“You know, we are game creators and we create our games with our heart and our stomach. And we are nearly like artists going into a vernissage. Of course, when we put our hearts and our stomachs out there, it’s hard on us. We are passionate about what we do. So of course, we were sad. But it’s getting better. You know, for every patch we release, for every bug we can fix, and all the improvements we can do. It’s getting better and better. So I would say that, of course we have to continue to improve the gameplay experience for our players. The more we improve that experience, the better the morale in the studio is and the prouder we can be of what we are creating.”

Creatively, Battlefield is still absolutely the focus of DICE as a studio, despite new oversight from Vince Zampella at Respawn Entertainment, who is himself notable for being in charge of Infinity Ward when Call of Duty became the best selling franchise it remains today. It isn’t lost on Coutaz just how important Battlefield is to not only DICE, but its parent company.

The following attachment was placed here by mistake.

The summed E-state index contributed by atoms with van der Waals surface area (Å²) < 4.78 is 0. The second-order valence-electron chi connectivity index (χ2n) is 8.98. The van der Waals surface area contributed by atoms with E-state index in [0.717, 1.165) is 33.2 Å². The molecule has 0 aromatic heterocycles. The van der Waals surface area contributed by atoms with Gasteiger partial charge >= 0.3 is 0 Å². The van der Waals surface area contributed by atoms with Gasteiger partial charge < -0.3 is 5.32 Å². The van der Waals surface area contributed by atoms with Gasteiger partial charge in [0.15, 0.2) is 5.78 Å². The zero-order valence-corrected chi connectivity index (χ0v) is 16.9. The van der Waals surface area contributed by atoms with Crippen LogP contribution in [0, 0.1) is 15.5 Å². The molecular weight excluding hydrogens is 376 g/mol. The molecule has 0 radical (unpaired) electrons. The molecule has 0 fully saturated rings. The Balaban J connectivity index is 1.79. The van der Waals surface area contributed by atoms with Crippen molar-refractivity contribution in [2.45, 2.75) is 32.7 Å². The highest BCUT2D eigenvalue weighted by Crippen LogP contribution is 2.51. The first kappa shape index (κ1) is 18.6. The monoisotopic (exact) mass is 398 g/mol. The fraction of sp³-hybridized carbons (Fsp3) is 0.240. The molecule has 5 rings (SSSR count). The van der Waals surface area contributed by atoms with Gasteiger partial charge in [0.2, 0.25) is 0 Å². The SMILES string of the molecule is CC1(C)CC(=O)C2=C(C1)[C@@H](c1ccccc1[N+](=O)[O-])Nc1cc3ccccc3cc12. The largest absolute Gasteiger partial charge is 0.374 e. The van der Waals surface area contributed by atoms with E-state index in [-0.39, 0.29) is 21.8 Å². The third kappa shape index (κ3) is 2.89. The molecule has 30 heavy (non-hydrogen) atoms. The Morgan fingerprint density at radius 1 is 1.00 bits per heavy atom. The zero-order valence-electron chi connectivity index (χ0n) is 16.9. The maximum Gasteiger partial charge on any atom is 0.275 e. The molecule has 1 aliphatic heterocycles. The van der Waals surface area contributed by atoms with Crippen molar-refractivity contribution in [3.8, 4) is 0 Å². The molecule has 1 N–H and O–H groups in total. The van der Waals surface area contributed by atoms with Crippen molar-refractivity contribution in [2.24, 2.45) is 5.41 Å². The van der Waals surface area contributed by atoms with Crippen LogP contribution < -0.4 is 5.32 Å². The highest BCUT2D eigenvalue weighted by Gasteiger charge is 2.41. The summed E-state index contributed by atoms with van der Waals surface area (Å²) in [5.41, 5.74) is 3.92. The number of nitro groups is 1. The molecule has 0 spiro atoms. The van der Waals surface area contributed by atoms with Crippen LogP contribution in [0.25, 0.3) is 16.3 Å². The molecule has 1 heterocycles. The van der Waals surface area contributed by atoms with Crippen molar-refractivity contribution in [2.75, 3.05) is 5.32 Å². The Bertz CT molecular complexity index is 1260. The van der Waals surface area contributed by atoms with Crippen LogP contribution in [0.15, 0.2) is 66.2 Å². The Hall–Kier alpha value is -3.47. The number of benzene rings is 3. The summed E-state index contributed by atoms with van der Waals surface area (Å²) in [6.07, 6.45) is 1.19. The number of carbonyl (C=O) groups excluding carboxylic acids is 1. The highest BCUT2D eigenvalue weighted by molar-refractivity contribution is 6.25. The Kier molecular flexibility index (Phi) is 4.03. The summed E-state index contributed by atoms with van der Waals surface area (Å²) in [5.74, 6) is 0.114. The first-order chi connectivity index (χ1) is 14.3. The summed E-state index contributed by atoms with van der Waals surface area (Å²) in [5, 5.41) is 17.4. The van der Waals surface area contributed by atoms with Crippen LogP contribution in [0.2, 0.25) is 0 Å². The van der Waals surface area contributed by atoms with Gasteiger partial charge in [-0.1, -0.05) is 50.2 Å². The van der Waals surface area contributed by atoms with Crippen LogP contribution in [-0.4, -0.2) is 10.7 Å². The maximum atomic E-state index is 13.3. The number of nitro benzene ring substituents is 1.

“Battlefield is the heart of DICE. It’s a big part of EA as well, you know. This team here at DICE have been dreaming for a long time about rolling out a plan that can include other platforms as well, like mobile. Now together with EA and its teams, we can finally roll out that dream that the team here in the studio had. So we have full support from EA, and we have full support from Vince and the rest of my colleagues in that group. So we are totally focused on Battlefield 2042. The majority of the team at DICE and many people at Ripple Effect are also working on Battlefield 2042. So that is our focus at the moment and it will be for the future as well.”